The second pane offers different options for whatever you pick in the first pane. Select Brightness in the first pane, for example, and the second pane shows Auto Contrast, Auto Levels, Brightness/Contrast, Fill Flash and Adjust Backlighting radio buttons. And each of these options is explained in a Help panel just above the panes. You are never too far from help in Elements.

Pick one and the third pane displays whatever controls the option has (slides or maybe just an Apply button). Play around to see the effect in the preview thumbnail.

Not only can you hit the Undo button to unplay around, but you can Reset the image to square one when things get way out of hand. You learn by making mistakes. But Elements makes sure you don't have to pay for your mistakes.


Tucked into the Automation Tools option on the File menu is a new trick: PDF slide show. You can't play these on your DVD player but with Acrobat Reader in general circulation (and free for those backward manufacturers who don't install it by default), a PDF slide show provides cross-platform playability with no hassle.

The documents can be quite large, however, so you may not want to email them. Each image takes a page of the document.

And while you can't add music, you do get a choice of transitions.

To play back the slide show, just double-click it and Reader will open it, black out your screen and go through the images at the interval you selected in the Elements dialog window.

That works pretty well. There isn't the control you might get with a QuickTime export (no forward/back/first/last buttons), there's no sound and you can't email it but it does work.


Your camera takes glorious images but it doesn't have to transfer them over the Internet. And if you send one of those glorious images to a buddy who connects to the Internet by making a phone call, you are less one buddy. It will take forever to download your glorious image.

The solution has been to resize the image before emailing it. But this solution mystifies many people because resizing requires an advanced degree in calculus. Do you resample? Do you constrain? What's all this mean?

Elements Help will explain it all to you (yes, resample and constrain), but Elements will just do it for you. Under the File menu is a new command called Attach to Email.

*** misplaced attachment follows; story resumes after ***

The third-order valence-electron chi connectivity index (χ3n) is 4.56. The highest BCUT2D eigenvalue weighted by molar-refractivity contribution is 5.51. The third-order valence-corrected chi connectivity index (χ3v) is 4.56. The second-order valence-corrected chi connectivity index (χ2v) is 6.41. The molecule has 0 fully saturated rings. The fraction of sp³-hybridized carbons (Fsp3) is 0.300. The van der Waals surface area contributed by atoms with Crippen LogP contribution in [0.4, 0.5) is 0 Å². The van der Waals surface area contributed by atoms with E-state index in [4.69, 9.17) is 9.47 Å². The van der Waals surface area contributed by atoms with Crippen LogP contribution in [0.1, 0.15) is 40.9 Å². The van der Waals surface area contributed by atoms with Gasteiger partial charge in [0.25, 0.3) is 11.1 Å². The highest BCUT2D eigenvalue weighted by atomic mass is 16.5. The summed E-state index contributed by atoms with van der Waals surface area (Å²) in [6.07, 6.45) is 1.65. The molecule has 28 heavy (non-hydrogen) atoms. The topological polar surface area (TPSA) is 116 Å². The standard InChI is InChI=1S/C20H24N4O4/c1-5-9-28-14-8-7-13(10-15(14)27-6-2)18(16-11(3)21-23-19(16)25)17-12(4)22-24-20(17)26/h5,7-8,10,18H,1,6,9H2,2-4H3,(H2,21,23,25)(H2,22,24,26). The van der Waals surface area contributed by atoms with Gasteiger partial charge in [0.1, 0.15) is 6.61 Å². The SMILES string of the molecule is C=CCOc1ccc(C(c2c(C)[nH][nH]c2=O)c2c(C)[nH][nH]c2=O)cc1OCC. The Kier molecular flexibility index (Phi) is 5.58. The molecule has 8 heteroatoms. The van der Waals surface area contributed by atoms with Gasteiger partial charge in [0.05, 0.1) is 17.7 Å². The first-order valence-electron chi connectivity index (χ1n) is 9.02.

Select that and Elements tells you that your glorious image is really too large to send over the Internet. Elements lets you Send Anyway, but it now offers to Resize. And once Elements resizes the image, it actually attaches it to a new email message in your preferred email program. You just have to enter the recipient.

It was a little scary but we took one for the team. Zip, bang, boom -- there was our resized image in the body of our email message. Wow.


Making corrections or improvements to your overall image is one thing (global corrections, by name). Making them to just a part of the image is another (local corrections). To affect just part of your image, you generally have to become skilled in making selections.

There are lots of tools to help make all sorts of selections, but it is never very easy.

In olden times, you'd dip your brush into photo maskoid and paint over the parts of the picture you wanted to preserve. Then you'd airbrush the unprotected parts. Photo masking 101.

Elements lets you do the same thing with its new Selection Brush. You can use the tool to paint either what you want to preserve (Mask mode) or what you want to expose (Selection mode). And you can set the 'hardness' of the edge, too. Which is pretty important in making realistic edges.


But that's just a hint that Elements has inherited some new brush power from Photoshop.

You have, first of all, your choice of the Brush Tool or an Impressionist brush.

The Impressionist brush blurs your image in amusing ways, making it look like it was painted. Sort of. Changing the size of the brush makes the strokes more or less detailed. It's fun but there are more sophisticated ways of getting there if that's what you want to do.

The Brush Tool, however, has all the sophistication of a NASA machine shop. A small window provides a preview for the More Options palette where you'll find more controls than you know what to do with (Color Jitter and Scatter among them). But that's why the preview comes in handy.


You may have tons of it lying in heaps all over your house, decaying day after day. Maybe you've started transferring it to your new computer, the one with the FireWire port and video capture software.

If so, you've probably discovered you don't get a second lifetime to watch what you did in the first one. Which is why everything was lying in a heap to begin with. Next to those shoeboxes of Jumbo prints you never have time to look at.

But you can do with video what you do with prints: pick a few to live with, print them, frame them, hang them up and walk by them from time to time until you get tired of them and replace them.

Elements makes it not just easy but fun to open a video file and scrub through the frames until you find the one image where everyone's eyes are open at the same time. The usual video controls are available, but so is a small frame indicator that's easy to grab and drag to the perfect frame. No stepping required.